Burnt down in the Kangaroo Island bushfires of 2019-20 two state heritage listed cottages have arisen from the ashes to become the newest and highest standard of accommodation offered by the National Parks and Wildlife Service (NPWS).
With only the stone walls remaining after the fire, careful stabilisation was carried out on the cottages under the guidance of a heritage architect, while the buildings were redesigned and rebuilt.
The now restored and accessible May’s Homestead and Postman’s Cottage are located in the heart of one of South Australia’s most iconic national parks, Flinders Chase National Park.
The cottages are bookable online on the parks website for stays from 26 September onwards.
Work is soon to get underway at another iconic KI site, Kelly Hill Conservation Park, which will undergo a significant site and infrastructure upgrade to create an improved visitor experience following the devastating bushfires.
All visitor infrastructure at the park was seriously damaged or destroyed by the fires, including the ticket office, public toilets, signage, cave tour shelter, interpretation and access paths, as well as the final section of the Kangaroo Island Wilderness Trail.
The upgrades will include the replacement of the cave entry building, including a new gathering and storytelling space, a new pathway with interpretation platforms to create an accessible and interactive journey to and from the cave entrance and new in-cave lighting and audio visual experience.
The park has been closed since the January 2020 bushfires, but is expected to reopen to the public from April 2023, including guided tours of Kelly Hill Caves.
NPWS is undertaking some temporary remedial works at the site to enable a limited number of ‘behind the scenes’ guided tours to be undertaken during the upcoming school holidays while construction is underway.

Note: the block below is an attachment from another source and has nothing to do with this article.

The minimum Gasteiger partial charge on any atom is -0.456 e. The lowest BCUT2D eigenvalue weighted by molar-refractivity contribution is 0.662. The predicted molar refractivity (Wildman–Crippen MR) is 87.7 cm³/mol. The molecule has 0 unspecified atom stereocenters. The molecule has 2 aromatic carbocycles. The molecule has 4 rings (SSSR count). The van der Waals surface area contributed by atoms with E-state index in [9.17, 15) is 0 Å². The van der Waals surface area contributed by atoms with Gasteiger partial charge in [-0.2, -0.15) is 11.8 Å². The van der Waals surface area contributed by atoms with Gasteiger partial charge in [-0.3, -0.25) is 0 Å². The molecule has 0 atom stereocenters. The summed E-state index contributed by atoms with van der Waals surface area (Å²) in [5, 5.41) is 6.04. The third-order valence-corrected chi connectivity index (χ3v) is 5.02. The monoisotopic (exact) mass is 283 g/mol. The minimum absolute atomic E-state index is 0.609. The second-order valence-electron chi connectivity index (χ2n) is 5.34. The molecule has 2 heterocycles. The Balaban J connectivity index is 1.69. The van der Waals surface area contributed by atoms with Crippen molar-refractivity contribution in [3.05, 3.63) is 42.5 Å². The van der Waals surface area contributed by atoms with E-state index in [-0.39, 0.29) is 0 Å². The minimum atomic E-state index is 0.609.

The ‘behind the scenes’ tours will traverse Kelly Hill Conservation Park and go down into the Kelly Hill Caves system. Participants will learn about the island’s geology and heritage and experience the local bushfire recovery firsthand.
The tours will also provide a sneak peek of future plans for the Kelly Hill Conservation Park and the Kelly Hill Caves experience.
Tours will be available two days per week (Wednesdays and Saturdays only), from the 28 September. Tours will be capped at 15 people (with a minimum age of 12).
NPWS Executive Director Mike Williams said it was wonderful to see the completion of works at May’s Homestead and Postman’s Cottage, to provide accessible and quality accommodation for visitors heading to Flinders Chase National Park.
“It’s equally exciting to announce that works are about to commence at Kelly Hill Conservation Park, including upgrades in the Kelly Hill Caves themselves,” he said.
“The caves showcase a very unique part of Kangaroo Island’s geological landscape, allowing visitors to view a wide range of impressive formations, including stalagmites, helicities and column formations.
“Initially, specially curated tours will be offered in the closed park while construction is underway. It is expected a full tour schedule will return by April 2023.
“We invite the Kangaroo Island community to visit the Flinders Chase National Park and Kelly Hill Conservation Park on Sunday 25 September for free, ahead of cave tours and restored heritage accommodation being made available to the public.
“We adopted a “build back better” approach in the aftermath of the devastating January 2020 bushfires and we hope the KI community will be delighted to see what we’ve achieved to date.
“The final park improvement will be the new visitor centre at the entrance to the Flinders Chase National Park. This is due to be completed by early 2024.”
To book accommodation visit www.parks.sa.gov.au/parks/flinders-chase-national-park#see-and-do to book a Kelly Hill Cave tour contact the Flinders Chase Visitor Centre on 8553 4450.
May’s Homestead provides two bedrooms, one bathroom. $270 per night for up to 4 pax with a 2 night minimum stay (to 1 April 2023). Postman’s Cottage provides one bedroom, one bathroom. $180 per night for up to 2 people with a 2 night minimum stay (to 1 April 2023).
Prior to the proclamation of the park in 1919, the land was farmed and the buildings were part of the original Rocky River Homestead established in the early 1880s.
Postman’s cottage apparently got its name as it was built for the mailman, who would call in and stay overnight once a fortnight at Rocky River Homestead and May’s Homestead was leased to the park’s first ranger, Charles May.
Architecturally, the cottages are typical of the types of houses built on the island in the 1800s, with solid masonry walls and low-pitched corrugated iron rooves.
Postman’s cottage was originally a one-roomed stone hut and now been rebuilt as a one bedroom with ensuite bathroom and May’s Homestead’s four-roomed stone structure has been contemporised and restored.